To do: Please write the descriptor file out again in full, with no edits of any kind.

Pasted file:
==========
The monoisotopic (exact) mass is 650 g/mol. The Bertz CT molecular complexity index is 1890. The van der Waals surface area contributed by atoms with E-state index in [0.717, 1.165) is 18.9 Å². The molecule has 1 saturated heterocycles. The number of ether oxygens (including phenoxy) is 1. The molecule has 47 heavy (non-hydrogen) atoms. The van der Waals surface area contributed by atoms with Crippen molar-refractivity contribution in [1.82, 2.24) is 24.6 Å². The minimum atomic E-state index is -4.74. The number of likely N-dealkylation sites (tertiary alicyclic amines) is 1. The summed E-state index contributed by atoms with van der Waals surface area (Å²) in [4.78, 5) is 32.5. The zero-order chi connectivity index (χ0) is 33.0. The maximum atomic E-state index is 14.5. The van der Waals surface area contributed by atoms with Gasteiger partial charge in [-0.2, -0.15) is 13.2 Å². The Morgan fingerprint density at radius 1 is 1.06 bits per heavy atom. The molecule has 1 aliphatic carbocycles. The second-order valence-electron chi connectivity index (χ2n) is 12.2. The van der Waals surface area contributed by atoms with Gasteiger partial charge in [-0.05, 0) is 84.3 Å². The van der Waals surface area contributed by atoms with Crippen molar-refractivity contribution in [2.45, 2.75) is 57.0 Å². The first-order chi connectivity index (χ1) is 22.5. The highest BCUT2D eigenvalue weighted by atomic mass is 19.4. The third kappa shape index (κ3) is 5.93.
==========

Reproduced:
The monoisotopic (exact) mass is 650 g/mol. The Bertz CT molecular complexity index is 1890. The van der Waals surface area contributed by atoms with E-state index in [0.717, 1.165) is 18.9 Å². The molecule has 1 saturated heterocycles. The number of ether oxygens (including phenoxy) is 1. The molecule has 47 heavy (non-hydrogen) atoms. The van der Waals surface area contributed by atoms with Crippen molar-refractivity contribution in [1.82, 2.24) is 24.6 Å². The minimum atomic E-state index is -4.74. The number of likely N-dealkylation sites (tertiary alicyclic amines) is 1. The summed E-state index contributed by atoms with van der Waals surface area (Å²) in [4.78, 5) is 32.5. The zero-order chi connectivity index (χ0) is 33.0. The maximum atomic E-state index is 14.5. The van der Waals surface area contributed by atoms with Gasteiger partial charge in [-0.2, -0.15) is 13.2 Å². The Morgan fingerprint density at radius 1 is 1.06 bits per heavy atom. The molecule has 1 aliphatic carbocycles. The second-order valence-electron chi connectivity index (χ2n) is 12.2. The van der Waals surface area contributed by atoms with Gasteiger partial charge in [-0.05, 0) is 84.3 Å². The van der Waals surface area contributed by atoms with Crippen molar-refractivity contribution in [2.45, 2.75) is 57.0 Å². The first-order chi connectivity index (χ1) is 22.5. The highest BCUT2D eigenvalue weighted by atomic mass is 19.4. The third kappa shape index (κ3) is 5.93.